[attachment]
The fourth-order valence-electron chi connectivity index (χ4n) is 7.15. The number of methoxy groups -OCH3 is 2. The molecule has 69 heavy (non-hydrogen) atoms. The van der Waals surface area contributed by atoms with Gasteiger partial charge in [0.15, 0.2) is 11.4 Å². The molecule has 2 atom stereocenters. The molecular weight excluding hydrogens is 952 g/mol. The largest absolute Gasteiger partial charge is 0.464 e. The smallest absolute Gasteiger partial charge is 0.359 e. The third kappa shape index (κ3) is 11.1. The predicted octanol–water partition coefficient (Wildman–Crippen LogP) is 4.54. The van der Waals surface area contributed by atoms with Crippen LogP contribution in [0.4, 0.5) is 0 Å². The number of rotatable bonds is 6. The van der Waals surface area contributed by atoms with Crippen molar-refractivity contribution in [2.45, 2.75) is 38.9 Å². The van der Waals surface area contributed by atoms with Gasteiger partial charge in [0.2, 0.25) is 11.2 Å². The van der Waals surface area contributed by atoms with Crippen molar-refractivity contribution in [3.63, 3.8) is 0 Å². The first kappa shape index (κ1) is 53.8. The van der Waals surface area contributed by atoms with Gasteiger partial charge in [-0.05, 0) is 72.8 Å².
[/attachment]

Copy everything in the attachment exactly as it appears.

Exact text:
The fourth-order valence-electron chi connectivity index (χ4n) is 7.15. The number of methoxy groups -OCH3 is 2. The molecule has 69 heavy (non-hydrogen) atoms. The van der Waals surface area contributed by atoms with Gasteiger partial charge in [0.15, 0.2) is 11.4 Å². The molecule has 2 atom stereocenters. The molecular weight excluding hydrogens is 952 g/mol. The largest absolute Gasteiger partial charge is 0.464 e. The smallest absolute Gasteiger partial charge is 0.359 e. The third kappa shape index (κ3) is 11.1. The predicted octanol–water partition coefficient (Wildman–Crippen LogP) is 4.54. The van der Waals surface area contributed by atoms with Crippen LogP contribution in [0.4, 0.5) is 0 Å². The number of rotatable bonds is 6. The van der Waals surface area contributed by atoms with Crippen molar-refractivity contribution in [2.45, 2.75) is 38.9 Å². The van der Waals surface area contributed by atoms with Gasteiger partial charge in [0.2, 0.25) is 11.2 Å². The van der Waals surface area contributed by atoms with Crippen molar-refractivity contribution in [3.63, 3.8) is 0 Å². The first kappa shape index (κ1) is 53.8. The van der Waals surface area contributed by atoms with Gasteiger partial charge in [-0.05, 0) is 72.8 Å².